The crunchy theme continues with the deep fried goldmember ($7), salt and pepper dusted pieces of squid served with a house-made cocktail sauce. And honestly, if you’re going to do it you might as well go all the way… we had to try the piggie smalls ($6), the most decadent of the bunch – slices of pork belly deep fried and topped with the same salty and lightly spiced mixture.


Not everything is fried and crispy on the menu. The O.G. “original gangsta” bao ($5) is a traditional take on the pork belly steamed bao with slices of slow cooked five-spice pork dressed with shredded carrots, fresh cilantro and a salty pickled mustard greens relish. With the plethora of pork belly baos available across Toronto this one was under whelming. Admittedly, we left this for a while as there was just too much food to try, so it could be that by the time we ate it the bun and pork had cooled. In hindsight, we should have ordered the food in batches to avoid having everything coming simultaneously. The salty dip on the side is interesting, like a beef dip in Taiwainese form.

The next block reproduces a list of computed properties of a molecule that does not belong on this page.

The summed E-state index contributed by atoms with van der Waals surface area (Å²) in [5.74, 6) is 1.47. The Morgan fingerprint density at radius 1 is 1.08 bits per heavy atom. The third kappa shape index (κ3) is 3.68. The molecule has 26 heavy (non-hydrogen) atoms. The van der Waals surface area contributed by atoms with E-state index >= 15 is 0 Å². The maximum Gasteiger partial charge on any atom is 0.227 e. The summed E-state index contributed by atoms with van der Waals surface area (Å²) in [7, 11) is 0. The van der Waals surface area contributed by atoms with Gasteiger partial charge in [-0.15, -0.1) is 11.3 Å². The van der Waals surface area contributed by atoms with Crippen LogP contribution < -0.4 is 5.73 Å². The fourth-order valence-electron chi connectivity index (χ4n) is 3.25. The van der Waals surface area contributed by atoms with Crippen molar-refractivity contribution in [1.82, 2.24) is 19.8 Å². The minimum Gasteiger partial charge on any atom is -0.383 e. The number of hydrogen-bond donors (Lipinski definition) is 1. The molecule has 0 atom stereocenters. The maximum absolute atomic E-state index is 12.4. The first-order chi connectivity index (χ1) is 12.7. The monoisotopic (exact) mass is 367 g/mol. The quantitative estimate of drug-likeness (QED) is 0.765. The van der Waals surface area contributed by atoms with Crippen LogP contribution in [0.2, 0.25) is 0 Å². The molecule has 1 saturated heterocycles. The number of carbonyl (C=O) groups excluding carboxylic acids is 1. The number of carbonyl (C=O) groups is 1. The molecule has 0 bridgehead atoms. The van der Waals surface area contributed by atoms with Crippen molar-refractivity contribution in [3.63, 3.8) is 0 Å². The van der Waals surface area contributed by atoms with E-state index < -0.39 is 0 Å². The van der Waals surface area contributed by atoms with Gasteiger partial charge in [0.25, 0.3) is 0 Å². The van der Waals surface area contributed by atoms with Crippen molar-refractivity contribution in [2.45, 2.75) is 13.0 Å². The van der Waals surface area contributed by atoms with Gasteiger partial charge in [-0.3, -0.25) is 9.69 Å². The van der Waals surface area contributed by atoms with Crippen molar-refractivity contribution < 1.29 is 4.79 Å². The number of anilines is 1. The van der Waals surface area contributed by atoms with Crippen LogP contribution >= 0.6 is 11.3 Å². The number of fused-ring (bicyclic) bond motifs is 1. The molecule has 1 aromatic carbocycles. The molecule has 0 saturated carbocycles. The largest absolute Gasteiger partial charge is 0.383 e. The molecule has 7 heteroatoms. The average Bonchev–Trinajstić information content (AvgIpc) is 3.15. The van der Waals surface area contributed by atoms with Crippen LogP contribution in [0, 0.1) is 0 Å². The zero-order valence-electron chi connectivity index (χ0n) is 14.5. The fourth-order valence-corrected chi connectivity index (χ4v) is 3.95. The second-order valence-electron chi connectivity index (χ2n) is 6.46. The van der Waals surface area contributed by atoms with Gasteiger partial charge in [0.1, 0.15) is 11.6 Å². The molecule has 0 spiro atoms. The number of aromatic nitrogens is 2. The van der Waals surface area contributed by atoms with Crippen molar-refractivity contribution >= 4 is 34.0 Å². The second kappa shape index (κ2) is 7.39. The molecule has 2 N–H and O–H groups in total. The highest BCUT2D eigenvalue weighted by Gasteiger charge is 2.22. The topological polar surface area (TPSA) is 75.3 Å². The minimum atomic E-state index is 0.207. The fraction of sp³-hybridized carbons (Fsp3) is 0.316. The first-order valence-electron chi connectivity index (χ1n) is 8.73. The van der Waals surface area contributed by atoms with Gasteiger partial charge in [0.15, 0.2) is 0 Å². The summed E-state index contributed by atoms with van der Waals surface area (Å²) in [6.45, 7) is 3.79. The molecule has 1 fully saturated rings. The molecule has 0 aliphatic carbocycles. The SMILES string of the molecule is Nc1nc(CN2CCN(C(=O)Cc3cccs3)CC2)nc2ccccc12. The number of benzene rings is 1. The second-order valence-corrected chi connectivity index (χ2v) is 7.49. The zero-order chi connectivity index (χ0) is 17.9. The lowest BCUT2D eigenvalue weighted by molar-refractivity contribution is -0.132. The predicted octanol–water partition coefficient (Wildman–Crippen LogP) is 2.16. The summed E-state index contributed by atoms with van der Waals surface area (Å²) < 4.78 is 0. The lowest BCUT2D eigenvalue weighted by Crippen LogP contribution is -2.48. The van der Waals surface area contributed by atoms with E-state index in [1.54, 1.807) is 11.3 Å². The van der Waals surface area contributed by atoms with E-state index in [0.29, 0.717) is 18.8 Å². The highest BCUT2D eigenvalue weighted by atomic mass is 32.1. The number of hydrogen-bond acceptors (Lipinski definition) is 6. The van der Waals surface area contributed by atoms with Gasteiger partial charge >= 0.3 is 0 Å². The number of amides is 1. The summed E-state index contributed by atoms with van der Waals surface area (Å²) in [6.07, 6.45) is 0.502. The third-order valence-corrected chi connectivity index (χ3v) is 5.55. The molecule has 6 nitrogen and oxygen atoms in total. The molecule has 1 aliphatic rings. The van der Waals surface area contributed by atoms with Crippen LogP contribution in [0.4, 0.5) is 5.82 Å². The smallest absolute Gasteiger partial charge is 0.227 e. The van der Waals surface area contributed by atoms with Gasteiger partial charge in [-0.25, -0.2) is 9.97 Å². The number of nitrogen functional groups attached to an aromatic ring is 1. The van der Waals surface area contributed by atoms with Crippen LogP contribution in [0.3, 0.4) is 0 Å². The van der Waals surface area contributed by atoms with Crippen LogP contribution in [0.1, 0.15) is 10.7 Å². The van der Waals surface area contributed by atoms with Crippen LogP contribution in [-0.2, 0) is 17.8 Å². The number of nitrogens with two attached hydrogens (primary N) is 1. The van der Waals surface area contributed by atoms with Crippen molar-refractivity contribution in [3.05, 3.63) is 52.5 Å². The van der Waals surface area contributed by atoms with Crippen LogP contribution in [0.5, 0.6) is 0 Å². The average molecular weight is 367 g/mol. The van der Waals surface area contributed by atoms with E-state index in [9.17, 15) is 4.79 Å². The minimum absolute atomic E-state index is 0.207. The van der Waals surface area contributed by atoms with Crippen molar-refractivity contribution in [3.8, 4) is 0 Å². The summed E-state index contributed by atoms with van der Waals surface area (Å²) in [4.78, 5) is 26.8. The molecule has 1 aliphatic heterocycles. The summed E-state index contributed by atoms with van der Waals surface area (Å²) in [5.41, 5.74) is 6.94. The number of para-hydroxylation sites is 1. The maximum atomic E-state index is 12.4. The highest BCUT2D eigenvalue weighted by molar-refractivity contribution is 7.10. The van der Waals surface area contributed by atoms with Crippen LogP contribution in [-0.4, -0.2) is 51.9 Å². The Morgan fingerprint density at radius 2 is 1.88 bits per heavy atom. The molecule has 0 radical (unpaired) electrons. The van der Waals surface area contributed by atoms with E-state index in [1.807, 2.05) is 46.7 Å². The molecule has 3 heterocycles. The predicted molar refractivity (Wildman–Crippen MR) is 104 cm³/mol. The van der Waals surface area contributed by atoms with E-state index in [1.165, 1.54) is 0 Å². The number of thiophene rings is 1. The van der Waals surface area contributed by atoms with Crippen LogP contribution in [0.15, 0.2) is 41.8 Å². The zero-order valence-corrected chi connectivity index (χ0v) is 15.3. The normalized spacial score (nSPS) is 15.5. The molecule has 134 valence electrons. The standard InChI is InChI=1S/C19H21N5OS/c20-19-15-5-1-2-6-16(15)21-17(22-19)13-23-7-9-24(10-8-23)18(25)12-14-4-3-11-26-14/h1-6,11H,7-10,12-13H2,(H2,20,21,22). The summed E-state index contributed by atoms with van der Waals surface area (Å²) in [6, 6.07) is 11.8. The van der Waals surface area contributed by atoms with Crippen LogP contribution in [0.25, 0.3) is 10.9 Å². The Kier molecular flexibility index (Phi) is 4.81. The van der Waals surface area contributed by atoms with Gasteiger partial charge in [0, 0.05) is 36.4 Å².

Maybe it’s because we started with such strong dishes that by the time the shrimp po po ($7) came it seemed bland. Kanpai, I strongly recommend serving this dish first, think of it as a salad before the main courses. Certainly, it’s a nice contrast against all the fried options but compared to the other dishes lack the Taipei influences. Cold peeled shrimp, diced avocados and orange segments (a disappointment when you’re expecting pomelo) is mixed in with arugula, red onions and a tart dressing lacking the spiciness described on the menu.